How to Postpone a Trustee's Auction

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When discussing real estate, auctions are referred to as a "trustee's auction" or "trustee's sale date."

To postpone this sort or auction, the borrower must first be in default—meaning the borrower is not making mortgage payments.

Borrowers who stop making mortgage payments will sooner or later cause the bank to foreclose. How that foreclosure is handled depends on state law, but more than half of the states in the U.S. are trust deed states, and the trustee handles foreclosures. Fannie Mae short sales that are in default are handled differently; Fannie Mae and Freddie Mac do not ordinarily postpone trustee's auctions.

Before Postponing the Auction

After a borrower stops making the mortgage payments, the lender notifies the trustee to initiate foreclosure proceedings. The trustee is a third party to the trust deed, a position some call "holding a naked title."

Although there is no required period before filing a Notice of Default, most lenders prefer to try to collect during the first 60 to 45 days that a borrower falls into arrears, rather than jump into foreclosure proceedings.

Some states such as California require the lender to give the borrower at least 30 days' notice before filing a Notice of Default.

Once the Notice of Default is filed, a borrower has 90 days to reinstate the loan by making up the back payments and paying late charges, which include the trustee's fees. There are a few methods that can be used in postponing an auction.

Redeem the Mortgage 

Although people refer to reinstating a mortgage and redeeming a mortgage interchangeably, they are different. To redeem a mortgage is to pay off the mortgage; reinstating requires bringing the mortgage current. During the final days of a non-judicial foreclosure process, a lender is not required to accept a reinstatement but must allow a redemption.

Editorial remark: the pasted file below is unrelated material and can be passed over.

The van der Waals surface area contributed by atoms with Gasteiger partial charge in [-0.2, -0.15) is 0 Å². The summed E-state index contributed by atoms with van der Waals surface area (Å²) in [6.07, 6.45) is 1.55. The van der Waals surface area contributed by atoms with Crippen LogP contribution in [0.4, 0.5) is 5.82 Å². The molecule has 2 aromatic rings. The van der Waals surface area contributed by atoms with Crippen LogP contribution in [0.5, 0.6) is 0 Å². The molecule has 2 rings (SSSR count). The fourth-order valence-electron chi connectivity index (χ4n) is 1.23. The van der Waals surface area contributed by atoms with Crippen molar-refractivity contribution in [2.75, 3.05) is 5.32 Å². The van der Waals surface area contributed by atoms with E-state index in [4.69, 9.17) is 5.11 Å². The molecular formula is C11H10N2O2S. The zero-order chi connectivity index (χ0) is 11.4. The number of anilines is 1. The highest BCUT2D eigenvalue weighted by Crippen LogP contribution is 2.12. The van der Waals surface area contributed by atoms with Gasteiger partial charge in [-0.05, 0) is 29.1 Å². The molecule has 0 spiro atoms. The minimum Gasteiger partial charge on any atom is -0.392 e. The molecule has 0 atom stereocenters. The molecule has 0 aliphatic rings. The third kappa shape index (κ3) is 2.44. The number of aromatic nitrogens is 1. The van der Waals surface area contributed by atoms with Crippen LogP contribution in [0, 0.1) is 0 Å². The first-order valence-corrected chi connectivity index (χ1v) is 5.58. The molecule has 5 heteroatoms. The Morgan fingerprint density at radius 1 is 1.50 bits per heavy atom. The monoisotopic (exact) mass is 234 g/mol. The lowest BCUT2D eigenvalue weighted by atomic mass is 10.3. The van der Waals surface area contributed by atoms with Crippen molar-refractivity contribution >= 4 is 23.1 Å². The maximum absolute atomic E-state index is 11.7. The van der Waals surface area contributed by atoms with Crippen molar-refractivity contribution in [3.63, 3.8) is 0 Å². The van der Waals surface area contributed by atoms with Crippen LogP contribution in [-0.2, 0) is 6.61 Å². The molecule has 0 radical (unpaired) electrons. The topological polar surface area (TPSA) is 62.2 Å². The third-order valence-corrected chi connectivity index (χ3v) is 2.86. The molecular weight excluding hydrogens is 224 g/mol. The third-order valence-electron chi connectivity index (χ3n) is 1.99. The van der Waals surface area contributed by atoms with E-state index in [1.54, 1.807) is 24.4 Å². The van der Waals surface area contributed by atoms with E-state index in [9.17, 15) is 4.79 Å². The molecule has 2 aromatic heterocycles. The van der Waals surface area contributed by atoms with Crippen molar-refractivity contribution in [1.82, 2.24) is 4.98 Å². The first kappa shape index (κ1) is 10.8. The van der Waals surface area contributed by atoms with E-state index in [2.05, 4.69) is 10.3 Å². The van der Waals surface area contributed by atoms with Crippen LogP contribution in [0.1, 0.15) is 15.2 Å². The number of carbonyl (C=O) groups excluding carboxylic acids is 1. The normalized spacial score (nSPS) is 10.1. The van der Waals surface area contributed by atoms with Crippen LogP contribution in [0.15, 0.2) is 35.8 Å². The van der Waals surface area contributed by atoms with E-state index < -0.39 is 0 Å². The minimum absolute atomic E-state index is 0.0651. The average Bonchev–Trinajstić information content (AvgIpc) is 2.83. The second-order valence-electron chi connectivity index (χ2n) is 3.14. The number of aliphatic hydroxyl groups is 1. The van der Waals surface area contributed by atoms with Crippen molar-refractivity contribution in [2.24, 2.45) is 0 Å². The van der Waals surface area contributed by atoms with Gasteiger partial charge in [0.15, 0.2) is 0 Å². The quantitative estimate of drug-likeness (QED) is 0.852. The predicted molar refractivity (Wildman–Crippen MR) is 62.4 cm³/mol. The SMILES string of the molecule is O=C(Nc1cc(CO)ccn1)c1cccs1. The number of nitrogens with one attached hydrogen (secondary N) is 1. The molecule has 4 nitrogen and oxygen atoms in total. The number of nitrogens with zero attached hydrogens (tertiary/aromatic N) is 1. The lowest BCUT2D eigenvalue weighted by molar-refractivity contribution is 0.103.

Apply for a Loan Modification 

Lenders are also not required to postpone an auction in exchange for a loan modification, but most banks will try to work out a temporary repayment schedule. This does not mean the bank will not send the home to auction, so be careful; borrowers may want to ask the bank for a written promise not to move forward with the auction. If accepted, banks will grant a temporary loan modification, and after three to six months, tell the borrower they are filing foreclosure because the borrower does not qualify for a permanent loan modification. They will then proceed to file a Notice of Default.

File for Bankruptcy 

A bankruptcy filing does not permanently stop an auction, but it could postpone the auction for a while. When a debtor files for bankruptcy, the court issues an order known as an automatic stay that stops attempts from creditors to collect money—including postponing an auction. However, the lender can then file a motion to lift the automatic stay, especially if the Notice of Default was already filed.

File a Temporary Restraining Order 

Most people associate a temporary restraining order with domestic abuse, but petitioning the court for protection from abuse can also include a request to postpone an auction. Borrowers will need to hire a lawyer to file a temporary restraining order, and that lawyer might need to find a reason based on fraud or some wrongdoing on the lender's part. Even if the lawyer is successful and wins the argument, the restraining order is not permanent.

Attempt to Make a Short Sale 

Telling a lender that the borrower is attempting to make a short sale is generally not enough; the borrower must submit an offer to the bank from a qualified buyer. The real estate agent or lawyer handling the negotiation for the borrower then calls the bank's negotiator and requests a postponement of the auction. Often, banks will not consider a request for a postponement until the auction is a few days away.

Article Sources

  1. Fannie Mae. "General Requirements for Suspending Foreclosure Proceedings." Accessed Jan. 19, 2020.

  2. 995Hope. "So What Exactly Does It Mean to Be Facing Foreclosure?" Accessed March 20, 2020.

  3. California Courts. "Foreclosure." Accessed Jan. 19, 2020.

  4. United States Department of Housing and Urban Development. "Redemption." Accessed Jan. 19, 2020.

  5. Consumer Financial Protection Bureau. "What Is a Mortgage Loan Modification?" Accessed Jan. 19, 2020.

  6. Cornell Law School. "11 U.S. Code § 362. Automatic Stay." Accessed Jan. 19, 2020.